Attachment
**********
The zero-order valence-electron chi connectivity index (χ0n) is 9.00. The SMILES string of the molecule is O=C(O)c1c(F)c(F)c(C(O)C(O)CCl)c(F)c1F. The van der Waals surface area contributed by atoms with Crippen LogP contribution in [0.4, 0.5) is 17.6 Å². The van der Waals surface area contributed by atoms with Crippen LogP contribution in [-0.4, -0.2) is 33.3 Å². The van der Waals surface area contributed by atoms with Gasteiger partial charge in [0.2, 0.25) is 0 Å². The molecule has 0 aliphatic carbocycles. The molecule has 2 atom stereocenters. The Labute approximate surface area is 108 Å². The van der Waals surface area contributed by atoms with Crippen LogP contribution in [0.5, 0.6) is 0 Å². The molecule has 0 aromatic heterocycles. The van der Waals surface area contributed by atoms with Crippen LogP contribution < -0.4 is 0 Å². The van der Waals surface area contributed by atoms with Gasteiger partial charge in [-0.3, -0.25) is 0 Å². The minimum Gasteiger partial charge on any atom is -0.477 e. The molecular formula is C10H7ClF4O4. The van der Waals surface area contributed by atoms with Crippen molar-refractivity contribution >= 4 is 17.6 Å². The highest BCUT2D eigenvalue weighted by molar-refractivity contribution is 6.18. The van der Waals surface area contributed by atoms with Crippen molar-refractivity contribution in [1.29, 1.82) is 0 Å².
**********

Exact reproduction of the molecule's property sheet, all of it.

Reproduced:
The zero-order valence-electron chi connectivity index (χ0n) is 9.00. The SMILES string of the molecule is O=C(O)c1c(F)c(F)c(C(O)C(O)CCl)c(F)c1F. The van der Waals surface area contributed by atoms with Crippen LogP contribution in [0.4, 0.5) is 17.6 Å². The van der Waals surface area contributed by atoms with Crippen LogP contribution in [-0.4, -0.2) is 33.3 Å². The van der Waals surface area contributed by atoms with Gasteiger partial charge in [0.2, 0.25) is 0 Å². The molecule has 0 aliphatic carbocycles. The molecule has 2 atom stereocenters. The Labute approximate surface area is 108 Å². The van der Waals surface area contributed by atoms with Crippen LogP contribution in [0.5, 0.6) is 0 Å². The molecule has 0 aromatic heterocycles. The van der Waals surface area contributed by atoms with Crippen LogP contribution < -0.4 is 0 Å². The van der Waals surface area contributed by atoms with Gasteiger partial charge in [-0.3, -0.25) is 0 Å². The minimum Gasteiger partial charge on any atom is -0.477 e. The molecular formula is C10H7ClF4O4. The van der Waals surface area contributed by atoms with Crippen molar-refractivity contribution >= 4 is 17.6 Å². The highest BCUT2D eigenvalue weighted by molar-refractivity contribution is 6.18. The van der Waals surface area contributed by atoms with Crippen molar-refractivity contribution in [1.29, 1.82) is 0 Å².